There has been an increase in the use of the term ‘discounting’ to describe the local property market. Unfortunately, it is a term that fundamentally misunderstands the notion of value and price in residential real estate.
This is the same mistake many commentators made when the market was very strong and sale prices were regularly exceeding vendors’ and their real estate agents’ expectations.
It must be remembered that, in most cases that a price on a real estate advertisement is, under Victorian law an estimation. The estimate is often based on recent comparable sales and the real estate agents judgment. It is not necessarily the price the vendor will sell for as that often fluctuates over the course of a sales campaign.
It is not clear that commentators using the term ‘discounting’ actually know what a vendor will accept. If they do not then the term only describes the difference between the estimates and not the real value.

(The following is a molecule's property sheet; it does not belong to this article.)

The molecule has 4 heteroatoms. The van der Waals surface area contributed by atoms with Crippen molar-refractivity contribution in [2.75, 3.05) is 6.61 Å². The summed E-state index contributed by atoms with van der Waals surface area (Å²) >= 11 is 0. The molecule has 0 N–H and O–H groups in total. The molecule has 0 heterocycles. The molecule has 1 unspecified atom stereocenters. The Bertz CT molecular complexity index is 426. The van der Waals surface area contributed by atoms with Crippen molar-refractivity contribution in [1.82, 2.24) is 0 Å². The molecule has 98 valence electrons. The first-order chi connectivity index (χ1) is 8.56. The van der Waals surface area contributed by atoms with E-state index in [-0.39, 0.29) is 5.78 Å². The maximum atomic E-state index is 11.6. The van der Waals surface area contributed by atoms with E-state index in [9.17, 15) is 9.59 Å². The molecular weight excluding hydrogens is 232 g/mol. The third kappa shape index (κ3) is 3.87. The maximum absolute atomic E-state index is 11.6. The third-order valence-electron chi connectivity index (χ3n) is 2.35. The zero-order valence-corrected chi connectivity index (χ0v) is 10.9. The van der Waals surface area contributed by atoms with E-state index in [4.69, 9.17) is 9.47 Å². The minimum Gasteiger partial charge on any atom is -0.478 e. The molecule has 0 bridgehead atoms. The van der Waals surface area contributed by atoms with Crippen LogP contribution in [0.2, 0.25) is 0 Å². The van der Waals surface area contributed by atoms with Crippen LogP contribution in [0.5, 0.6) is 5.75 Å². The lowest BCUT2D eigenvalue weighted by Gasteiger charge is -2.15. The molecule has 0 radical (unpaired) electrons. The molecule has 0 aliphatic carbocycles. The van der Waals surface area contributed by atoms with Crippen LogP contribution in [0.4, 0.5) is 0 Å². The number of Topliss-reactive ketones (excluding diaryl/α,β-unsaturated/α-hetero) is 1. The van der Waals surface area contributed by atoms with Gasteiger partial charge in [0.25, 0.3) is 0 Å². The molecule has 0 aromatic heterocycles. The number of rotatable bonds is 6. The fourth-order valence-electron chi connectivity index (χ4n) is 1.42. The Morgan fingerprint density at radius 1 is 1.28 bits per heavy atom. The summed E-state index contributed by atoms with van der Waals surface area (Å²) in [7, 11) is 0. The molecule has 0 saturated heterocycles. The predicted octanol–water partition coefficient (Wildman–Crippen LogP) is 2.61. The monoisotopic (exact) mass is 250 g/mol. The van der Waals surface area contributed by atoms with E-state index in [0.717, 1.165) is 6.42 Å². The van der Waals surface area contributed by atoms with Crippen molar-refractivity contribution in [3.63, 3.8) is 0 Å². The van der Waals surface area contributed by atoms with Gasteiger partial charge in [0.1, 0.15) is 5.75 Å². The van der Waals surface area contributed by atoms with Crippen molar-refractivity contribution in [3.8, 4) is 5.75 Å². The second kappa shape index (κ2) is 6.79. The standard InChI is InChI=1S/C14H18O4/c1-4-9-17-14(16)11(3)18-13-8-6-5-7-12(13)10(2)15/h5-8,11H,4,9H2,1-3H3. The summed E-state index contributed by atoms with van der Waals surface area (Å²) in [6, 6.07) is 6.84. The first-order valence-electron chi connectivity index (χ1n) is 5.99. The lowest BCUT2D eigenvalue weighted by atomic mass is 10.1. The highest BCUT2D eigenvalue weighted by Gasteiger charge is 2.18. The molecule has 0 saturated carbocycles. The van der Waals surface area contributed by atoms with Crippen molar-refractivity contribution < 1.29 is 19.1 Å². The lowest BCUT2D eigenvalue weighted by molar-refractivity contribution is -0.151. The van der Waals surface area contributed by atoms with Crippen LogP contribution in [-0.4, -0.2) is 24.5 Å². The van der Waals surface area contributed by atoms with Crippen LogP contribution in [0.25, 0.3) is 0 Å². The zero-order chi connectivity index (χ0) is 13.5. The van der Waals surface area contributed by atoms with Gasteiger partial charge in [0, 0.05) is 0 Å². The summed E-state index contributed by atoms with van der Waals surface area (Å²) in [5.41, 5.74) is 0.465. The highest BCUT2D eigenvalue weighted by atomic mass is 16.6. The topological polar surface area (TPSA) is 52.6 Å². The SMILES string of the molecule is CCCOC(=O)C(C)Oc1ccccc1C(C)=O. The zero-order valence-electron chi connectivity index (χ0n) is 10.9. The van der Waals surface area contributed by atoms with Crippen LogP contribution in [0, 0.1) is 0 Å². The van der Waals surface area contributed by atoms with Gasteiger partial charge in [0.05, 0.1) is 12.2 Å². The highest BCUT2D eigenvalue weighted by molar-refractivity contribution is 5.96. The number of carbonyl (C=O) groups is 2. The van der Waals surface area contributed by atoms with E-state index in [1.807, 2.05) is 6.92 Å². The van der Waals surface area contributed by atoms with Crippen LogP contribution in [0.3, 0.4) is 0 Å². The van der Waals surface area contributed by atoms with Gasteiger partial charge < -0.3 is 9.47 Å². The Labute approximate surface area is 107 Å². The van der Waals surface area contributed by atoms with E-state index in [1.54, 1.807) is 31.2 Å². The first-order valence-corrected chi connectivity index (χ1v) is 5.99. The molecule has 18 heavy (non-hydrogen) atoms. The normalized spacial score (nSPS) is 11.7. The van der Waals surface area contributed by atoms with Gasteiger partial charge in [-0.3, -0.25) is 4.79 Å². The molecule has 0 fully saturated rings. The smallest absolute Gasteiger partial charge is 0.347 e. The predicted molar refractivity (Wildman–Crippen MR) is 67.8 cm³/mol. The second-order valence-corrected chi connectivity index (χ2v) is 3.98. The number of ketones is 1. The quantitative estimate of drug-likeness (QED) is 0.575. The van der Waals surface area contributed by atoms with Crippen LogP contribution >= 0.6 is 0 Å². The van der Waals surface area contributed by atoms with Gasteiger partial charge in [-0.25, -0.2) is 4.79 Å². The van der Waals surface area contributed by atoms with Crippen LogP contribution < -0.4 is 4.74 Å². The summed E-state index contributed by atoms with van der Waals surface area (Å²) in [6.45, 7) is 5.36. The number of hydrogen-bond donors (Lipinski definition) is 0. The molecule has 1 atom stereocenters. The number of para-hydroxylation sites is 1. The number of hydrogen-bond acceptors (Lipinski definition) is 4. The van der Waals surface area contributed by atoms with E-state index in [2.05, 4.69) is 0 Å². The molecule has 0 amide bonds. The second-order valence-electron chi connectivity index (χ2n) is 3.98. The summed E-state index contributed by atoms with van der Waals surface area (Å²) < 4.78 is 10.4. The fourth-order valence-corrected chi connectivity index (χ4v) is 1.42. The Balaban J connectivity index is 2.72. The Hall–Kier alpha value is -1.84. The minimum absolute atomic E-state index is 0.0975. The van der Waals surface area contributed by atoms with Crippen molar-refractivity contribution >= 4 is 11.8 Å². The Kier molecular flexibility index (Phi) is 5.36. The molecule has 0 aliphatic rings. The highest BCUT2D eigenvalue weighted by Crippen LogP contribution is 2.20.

It is a truism in real estate that, no matter the state of the market, a property will only sell for the price a purchaser is willing to pay. This is very different from most retail goods – for instance, groceries – which are only available for the stated price.
For a sale to be achieved, the vendor must decide to accept what the market is willing to pay, and that number is an outcome of competition between buyers and other homes on the market.
This is why, as a service to the market, the REIV tracks and compares sale prices. By comparing actual sales, participants in the market can get a real indication if prices, overall or even in one suburb, are stable, dropping or rising. This is a far more useful and clear indication of the state of the market than discounting.